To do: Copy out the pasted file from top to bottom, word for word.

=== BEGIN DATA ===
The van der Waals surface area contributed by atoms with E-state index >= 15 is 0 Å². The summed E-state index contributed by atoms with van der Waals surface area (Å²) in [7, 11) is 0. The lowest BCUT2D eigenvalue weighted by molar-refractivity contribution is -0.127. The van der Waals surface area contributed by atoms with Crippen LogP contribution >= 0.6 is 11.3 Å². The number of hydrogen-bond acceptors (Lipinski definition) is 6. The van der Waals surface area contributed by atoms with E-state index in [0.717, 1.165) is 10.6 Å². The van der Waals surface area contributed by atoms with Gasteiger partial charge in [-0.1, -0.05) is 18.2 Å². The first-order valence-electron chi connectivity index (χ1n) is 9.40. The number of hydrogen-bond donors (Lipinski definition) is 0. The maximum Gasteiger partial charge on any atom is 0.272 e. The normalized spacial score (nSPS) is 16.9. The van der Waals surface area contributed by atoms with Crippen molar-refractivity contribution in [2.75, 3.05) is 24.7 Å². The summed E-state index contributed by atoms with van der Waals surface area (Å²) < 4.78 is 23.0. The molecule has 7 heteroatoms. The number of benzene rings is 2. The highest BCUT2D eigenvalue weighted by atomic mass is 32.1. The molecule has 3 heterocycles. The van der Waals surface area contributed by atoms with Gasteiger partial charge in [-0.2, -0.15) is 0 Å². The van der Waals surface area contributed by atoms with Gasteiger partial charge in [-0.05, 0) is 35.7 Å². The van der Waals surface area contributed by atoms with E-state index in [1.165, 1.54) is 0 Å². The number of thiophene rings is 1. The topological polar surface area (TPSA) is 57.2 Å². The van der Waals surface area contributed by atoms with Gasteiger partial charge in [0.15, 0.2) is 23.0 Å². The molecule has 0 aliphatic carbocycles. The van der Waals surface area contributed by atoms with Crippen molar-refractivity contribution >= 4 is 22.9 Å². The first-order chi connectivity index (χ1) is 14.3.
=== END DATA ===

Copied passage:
The van der Waals surface area contributed by atoms with E-state index >= 15 is 0 Å². The summed E-state index contributed by atoms with van der Waals surface area (Å²) in [7, 11) is 0. The lowest BCUT2D eigenvalue weighted by molar-refractivity contribution is -0.127. The van der Waals surface area contributed by atoms with Crippen LogP contribution >= 0.6 is 11.3 Å². The number of hydrogen-bond acceptors (Lipinski definition) is 6. The van der Waals surface area contributed by atoms with E-state index in [0.717, 1.165) is 10.6 Å². The van der Waals surface area contributed by atoms with Gasteiger partial charge in [-0.1, -0.05) is 18.2 Å². The first-order valence-electron chi connectivity index (χ1n) is 9.40. The number of hydrogen-bond donors (Lipinski definition) is 0. The maximum Gasteiger partial charge on any atom is 0.272 e. The normalized spacial score (nSPS) is 16.9. The van der Waals surface area contributed by atoms with Crippen molar-refractivity contribution in [2.75, 3.05) is 24.7 Å². The summed E-state index contributed by atoms with van der Waals surface area (Å²) < 4.78 is 23.0. The molecule has 7 heteroatoms. The number of benzene rings is 2. The highest BCUT2D eigenvalue weighted by atomic mass is 32.1. The molecule has 3 heterocycles. The van der Waals surface area contributed by atoms with Gasteiger partial charge in [-0.2, -0.15) is 0 Å². The van der Waals surface area contributed by atoms with Gasteiger partial charge in [-0.05, 0) is 35.7 Å². The van der Waals surface area contributed by atoms with E-state index in [1.165, 1.54) is 0 Å². The number of thiophene rings is 1. The topological polar surface area (TPSA) is 57.2 Å². The van der Waals surface area contributed by atoms with Gasteiger partial charge in [0.15, 0.2) is 23.0 Å². The molecule has 0 aliphatic carbocycles. The van der Waals surface area contributed by atoms with Crippen molar-refractivity contribution >= 4 is 22.9 Å². The first-order chi connectivity index (χ1) is 14.3.